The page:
The High Court reversed the 9th U.S. Circuit Court of Appeals holding, which said that the termination of a pension plan is a business decision not subject to the Employee Retirement Income Security Act’s (ERISA) fiduciary obligations, but reasoned the implementation of a termination decision is fiduciary in nature. The 9 th Circuit went on to argue that the merger proposed by the union was a permissible termination method and that the company therefore had a fiduciary obligation to seriously consider it.
Crown Paper Co., also known as Crown Vantage Inc., filed for bankruptcy protection in March 2000, at which point it administered 18 employee pension plans.
The PACE International Union, which represented many of the plan participants, offered to take over the plans. However, Crown rejected the offer to terminate the plans by merging them with the union’s own multiemployer plan. It opted instead for a standard termination through the purchase of annuities.
The labor union then sued the company in the U.S. Bankruptcy Court for the Northern District of California , saying it breached its fiduciary duties under ERISA when it snubbed the proposal to merge the plans.
The Supreme Court, however, rejected PACE’s claims that a plan merger was a permissible form of plan termination under ERISA, and that not considering the option was then a breach of fiduciary duty.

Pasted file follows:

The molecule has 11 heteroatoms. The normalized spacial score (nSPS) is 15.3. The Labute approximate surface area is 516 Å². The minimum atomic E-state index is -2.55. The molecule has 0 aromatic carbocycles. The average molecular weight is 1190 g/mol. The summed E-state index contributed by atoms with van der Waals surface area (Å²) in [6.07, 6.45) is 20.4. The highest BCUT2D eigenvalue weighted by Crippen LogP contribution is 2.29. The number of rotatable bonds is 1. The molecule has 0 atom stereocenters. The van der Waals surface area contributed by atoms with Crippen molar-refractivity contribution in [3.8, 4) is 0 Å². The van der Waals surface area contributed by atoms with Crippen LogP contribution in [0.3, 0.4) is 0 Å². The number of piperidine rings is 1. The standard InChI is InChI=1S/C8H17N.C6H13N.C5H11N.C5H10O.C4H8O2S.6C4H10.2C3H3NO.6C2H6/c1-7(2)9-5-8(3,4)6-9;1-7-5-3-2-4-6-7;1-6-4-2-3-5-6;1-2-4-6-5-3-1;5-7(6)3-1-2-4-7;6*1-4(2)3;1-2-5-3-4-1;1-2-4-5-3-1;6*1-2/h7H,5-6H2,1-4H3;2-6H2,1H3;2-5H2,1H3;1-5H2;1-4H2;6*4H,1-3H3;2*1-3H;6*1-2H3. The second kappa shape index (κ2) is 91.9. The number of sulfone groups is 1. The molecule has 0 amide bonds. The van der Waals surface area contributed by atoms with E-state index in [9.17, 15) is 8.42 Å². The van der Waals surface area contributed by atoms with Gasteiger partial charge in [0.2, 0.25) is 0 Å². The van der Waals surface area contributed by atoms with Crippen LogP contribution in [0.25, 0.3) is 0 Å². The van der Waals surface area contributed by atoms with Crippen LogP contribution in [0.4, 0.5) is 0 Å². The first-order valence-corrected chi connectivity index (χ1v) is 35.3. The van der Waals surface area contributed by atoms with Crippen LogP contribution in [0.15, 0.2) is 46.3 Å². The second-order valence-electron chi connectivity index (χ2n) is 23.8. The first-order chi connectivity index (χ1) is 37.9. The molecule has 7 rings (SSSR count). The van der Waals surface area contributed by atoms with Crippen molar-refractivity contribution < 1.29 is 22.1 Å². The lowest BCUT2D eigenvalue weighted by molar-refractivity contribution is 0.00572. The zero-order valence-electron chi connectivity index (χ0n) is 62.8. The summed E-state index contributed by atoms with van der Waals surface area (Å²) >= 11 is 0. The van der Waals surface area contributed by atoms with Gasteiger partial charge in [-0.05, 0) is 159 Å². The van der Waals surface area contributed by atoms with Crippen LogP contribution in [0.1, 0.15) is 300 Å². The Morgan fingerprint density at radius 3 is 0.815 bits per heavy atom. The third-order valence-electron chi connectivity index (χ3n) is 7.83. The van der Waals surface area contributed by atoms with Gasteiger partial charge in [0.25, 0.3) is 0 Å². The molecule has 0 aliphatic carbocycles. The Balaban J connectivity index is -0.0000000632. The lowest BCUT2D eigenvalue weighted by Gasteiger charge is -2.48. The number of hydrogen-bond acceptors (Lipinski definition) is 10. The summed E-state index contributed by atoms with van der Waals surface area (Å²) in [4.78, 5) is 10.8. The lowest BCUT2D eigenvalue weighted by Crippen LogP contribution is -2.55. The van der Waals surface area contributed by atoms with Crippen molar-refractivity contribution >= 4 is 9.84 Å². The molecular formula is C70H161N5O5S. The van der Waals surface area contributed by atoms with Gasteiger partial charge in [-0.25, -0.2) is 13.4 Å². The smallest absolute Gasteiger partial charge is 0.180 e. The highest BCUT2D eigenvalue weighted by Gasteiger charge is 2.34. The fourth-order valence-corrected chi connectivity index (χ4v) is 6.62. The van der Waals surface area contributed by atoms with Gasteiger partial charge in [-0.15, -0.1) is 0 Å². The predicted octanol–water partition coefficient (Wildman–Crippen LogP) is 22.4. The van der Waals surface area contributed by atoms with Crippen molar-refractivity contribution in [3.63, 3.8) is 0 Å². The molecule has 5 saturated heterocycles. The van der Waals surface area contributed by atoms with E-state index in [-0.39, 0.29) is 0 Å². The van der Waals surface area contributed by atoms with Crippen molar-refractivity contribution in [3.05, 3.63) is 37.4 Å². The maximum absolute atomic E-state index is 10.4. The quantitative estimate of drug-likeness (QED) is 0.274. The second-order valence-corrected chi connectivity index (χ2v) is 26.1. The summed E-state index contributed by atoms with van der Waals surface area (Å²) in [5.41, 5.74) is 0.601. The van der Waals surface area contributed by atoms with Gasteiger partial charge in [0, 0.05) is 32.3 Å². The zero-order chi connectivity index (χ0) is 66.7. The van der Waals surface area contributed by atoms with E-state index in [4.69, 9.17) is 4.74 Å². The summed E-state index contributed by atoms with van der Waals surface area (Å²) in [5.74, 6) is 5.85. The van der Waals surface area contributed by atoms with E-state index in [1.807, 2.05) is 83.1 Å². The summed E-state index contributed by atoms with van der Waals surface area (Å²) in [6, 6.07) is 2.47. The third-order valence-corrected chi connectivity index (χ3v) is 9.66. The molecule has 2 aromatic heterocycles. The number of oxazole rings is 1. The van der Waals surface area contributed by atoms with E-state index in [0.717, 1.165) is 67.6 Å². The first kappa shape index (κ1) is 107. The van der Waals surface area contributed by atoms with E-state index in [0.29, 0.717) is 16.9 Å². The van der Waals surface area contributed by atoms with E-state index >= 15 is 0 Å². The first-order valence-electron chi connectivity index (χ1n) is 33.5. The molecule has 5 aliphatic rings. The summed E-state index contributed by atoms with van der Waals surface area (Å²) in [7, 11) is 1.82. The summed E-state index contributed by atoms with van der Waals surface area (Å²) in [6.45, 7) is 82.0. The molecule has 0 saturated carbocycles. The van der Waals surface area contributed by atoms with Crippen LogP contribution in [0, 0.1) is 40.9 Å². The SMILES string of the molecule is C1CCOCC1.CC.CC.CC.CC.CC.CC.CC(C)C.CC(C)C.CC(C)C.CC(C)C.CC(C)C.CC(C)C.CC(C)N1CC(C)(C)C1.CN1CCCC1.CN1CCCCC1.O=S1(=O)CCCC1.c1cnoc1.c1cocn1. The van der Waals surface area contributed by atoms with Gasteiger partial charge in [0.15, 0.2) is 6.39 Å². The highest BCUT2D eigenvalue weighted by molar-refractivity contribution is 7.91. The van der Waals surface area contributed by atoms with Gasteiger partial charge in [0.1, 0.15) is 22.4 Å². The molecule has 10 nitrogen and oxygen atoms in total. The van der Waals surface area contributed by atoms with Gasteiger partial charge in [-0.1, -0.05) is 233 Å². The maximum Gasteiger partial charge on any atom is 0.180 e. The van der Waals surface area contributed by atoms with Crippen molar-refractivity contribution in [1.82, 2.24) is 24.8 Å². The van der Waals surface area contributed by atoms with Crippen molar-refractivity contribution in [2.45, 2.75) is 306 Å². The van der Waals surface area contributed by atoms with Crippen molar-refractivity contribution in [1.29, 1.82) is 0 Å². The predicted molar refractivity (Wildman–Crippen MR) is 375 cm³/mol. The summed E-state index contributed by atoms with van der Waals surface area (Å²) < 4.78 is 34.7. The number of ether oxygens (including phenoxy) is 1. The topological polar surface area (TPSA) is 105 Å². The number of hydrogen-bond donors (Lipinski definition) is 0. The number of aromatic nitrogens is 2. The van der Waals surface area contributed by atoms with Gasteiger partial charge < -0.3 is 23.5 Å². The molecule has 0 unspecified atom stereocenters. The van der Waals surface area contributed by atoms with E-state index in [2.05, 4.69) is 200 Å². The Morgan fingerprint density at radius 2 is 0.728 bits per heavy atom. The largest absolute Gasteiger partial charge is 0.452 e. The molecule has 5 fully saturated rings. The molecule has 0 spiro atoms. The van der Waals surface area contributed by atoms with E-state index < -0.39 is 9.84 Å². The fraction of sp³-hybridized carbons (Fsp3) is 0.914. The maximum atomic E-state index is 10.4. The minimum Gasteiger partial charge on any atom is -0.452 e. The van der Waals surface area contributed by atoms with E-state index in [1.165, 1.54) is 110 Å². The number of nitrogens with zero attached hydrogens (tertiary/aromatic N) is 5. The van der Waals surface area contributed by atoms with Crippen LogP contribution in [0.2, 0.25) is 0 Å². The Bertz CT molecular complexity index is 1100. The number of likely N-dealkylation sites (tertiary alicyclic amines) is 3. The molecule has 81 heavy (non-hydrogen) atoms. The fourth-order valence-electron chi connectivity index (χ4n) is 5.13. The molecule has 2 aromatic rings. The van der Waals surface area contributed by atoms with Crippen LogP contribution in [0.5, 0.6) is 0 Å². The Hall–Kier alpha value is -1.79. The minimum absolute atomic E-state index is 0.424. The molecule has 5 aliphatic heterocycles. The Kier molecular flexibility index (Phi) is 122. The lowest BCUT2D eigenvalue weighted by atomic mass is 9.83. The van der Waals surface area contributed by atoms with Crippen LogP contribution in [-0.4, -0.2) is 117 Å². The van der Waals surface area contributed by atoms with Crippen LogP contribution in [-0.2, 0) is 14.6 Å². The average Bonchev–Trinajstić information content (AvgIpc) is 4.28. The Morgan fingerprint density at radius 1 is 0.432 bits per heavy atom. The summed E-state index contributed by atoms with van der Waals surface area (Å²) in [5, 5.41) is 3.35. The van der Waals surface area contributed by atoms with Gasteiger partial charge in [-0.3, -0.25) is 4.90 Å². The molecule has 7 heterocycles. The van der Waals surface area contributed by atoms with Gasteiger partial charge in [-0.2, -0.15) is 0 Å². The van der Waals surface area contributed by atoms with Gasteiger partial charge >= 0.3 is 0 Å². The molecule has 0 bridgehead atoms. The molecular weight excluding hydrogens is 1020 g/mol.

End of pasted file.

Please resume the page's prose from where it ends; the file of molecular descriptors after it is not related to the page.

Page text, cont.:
The court also found that terminating a pension plan through the purchase of annuities, like terminating a plan through distribution of lump-sum payments, formally severs the applicability of ERISA to plan assets and employer obligations. Writing for the court, Justice Antonin Scalia said that a merger “represents a continuation rather than a cessation of the ERISA regime.”
He further wrote that a merger was simply an alternative method of termination rather than an example of plan termination, and further that plan mergers are “fundamentally different” from plan terminations.
Also, merging the plan would not have given Crown Vantage the same ability to recoup surplus funds as is afforded by terminating the plan. If Crown had extracted the $5 million surplus from its plans before merging them with PACE’s multiemployer pension fund, Crown would have violated ERISA’s anti-inurement provision, the court noted.
For the full opinion, visit Beck v. PACE International Union, U.S., No. 05-1448, 6/11/07) .